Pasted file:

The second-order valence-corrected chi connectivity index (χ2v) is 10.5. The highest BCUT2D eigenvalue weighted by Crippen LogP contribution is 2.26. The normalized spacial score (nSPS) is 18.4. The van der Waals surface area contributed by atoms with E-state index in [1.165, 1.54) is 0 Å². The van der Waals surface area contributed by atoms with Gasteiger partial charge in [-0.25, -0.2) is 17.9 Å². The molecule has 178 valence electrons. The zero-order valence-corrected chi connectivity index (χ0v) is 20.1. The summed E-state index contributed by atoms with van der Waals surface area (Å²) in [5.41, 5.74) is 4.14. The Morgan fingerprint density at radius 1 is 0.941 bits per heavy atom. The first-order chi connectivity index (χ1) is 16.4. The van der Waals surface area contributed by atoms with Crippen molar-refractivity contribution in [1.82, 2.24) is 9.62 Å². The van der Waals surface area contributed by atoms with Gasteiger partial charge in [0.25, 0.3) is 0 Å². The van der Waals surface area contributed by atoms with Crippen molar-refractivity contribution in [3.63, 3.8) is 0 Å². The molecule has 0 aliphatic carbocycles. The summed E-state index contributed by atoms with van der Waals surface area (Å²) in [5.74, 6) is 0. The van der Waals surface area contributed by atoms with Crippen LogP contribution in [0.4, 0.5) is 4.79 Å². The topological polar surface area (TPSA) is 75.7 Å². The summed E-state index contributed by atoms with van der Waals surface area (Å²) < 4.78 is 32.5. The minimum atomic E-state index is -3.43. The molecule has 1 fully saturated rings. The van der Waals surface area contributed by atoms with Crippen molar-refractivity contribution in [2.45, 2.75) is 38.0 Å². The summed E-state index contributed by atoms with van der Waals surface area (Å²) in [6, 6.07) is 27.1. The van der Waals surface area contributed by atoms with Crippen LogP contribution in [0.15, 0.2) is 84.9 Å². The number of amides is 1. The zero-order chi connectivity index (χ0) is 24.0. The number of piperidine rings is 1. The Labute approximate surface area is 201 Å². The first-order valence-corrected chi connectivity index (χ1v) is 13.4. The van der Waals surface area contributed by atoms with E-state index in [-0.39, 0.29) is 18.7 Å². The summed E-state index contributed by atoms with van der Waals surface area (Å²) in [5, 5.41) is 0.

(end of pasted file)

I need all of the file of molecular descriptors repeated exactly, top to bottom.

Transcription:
The second-order valence-corrected chi connectivity index (χ2v) is 10.5. The highest BCUT2D eigenvalue weighted by Crippen LogP contribution is 2.26. The normalized spacial score (nSPS) is 18.4. The van der Waals surface area contributed by atoms with E-state index in [1.165, 1.54) is 0 Å². The van der Waals surface area contributed by atoms with Gasteiger partial charge in [-0.25, -0.2) is 17.9 Å². The molecule has 178 valence electrons. The zero-order valence-corrected chi connectivity index (χ0v) is 20.1. The summed E-state index contributed by atoms with van der Waals surface area (Å²) in [5.41, 5.74) is 4.14. The Morgan fingerprint density at radius 1 is 0.941 bits per heavy atom. The first-order chi connectivity index (χ1) is 16.4. The van der Waals surface area contributed by atoms with Crippen molar-refractivity contribution in [1.82, 2.24) is 9.62 Å². The van der Waals surface area contributed by atoms with Gasteiger partial charge in [0.25, 0.3) is 0 Å². The van der Waals surface area contributed by atoms with Crippen molar-refractivity contribution in [3.63, 3.8) is 0 Å². The molecule has 0 aliphatic carbocycles. The summed E-state index contributed by atoms with van der Waals surface area (Å²) in [5.74, 6) is 0. The van der Waals surface area contributed by atoms with Crippen LogP contribution in [0.4, 0.5) is 4.79 Å². The topological polar surface area (TPSA) is 75.7 Å². The summed E-state index contributed by atoms with van der Waals surface area (Å²) < 4.78 is 32.5. The minimum atomic E-state index is -3.43. The molecule has 1 fully saturated rings. The van der Waals surface area contributed by atoms with Crippen molar-refractivity contribution in [2.45, 2.75) is 38.0 Å². The summed E-state index contributed by atoms with van der Waals surface area (Å²) in [6, 6.07) is 27.1. The van der Waals surface area contributed by atoms with Crippen LogP contribution in [0.15, 0.2) is 84.9 Å². The number of amides is 1. The zero-order chi connectivity index (χ0) is 24.0. The number of piperidine rings is 1. The Labute approximate surface area is 201 Å². The first-order valence-corrected chi connectivity index (χ1v) is 13.4. The van der Waals surface area contributed by atoms with E-state index in [-0.39, 0.29) is 18.7 Å². The summed E-state index contributed by atoms with van der Waals surface area (Å²) in [5, 5.41) is 0.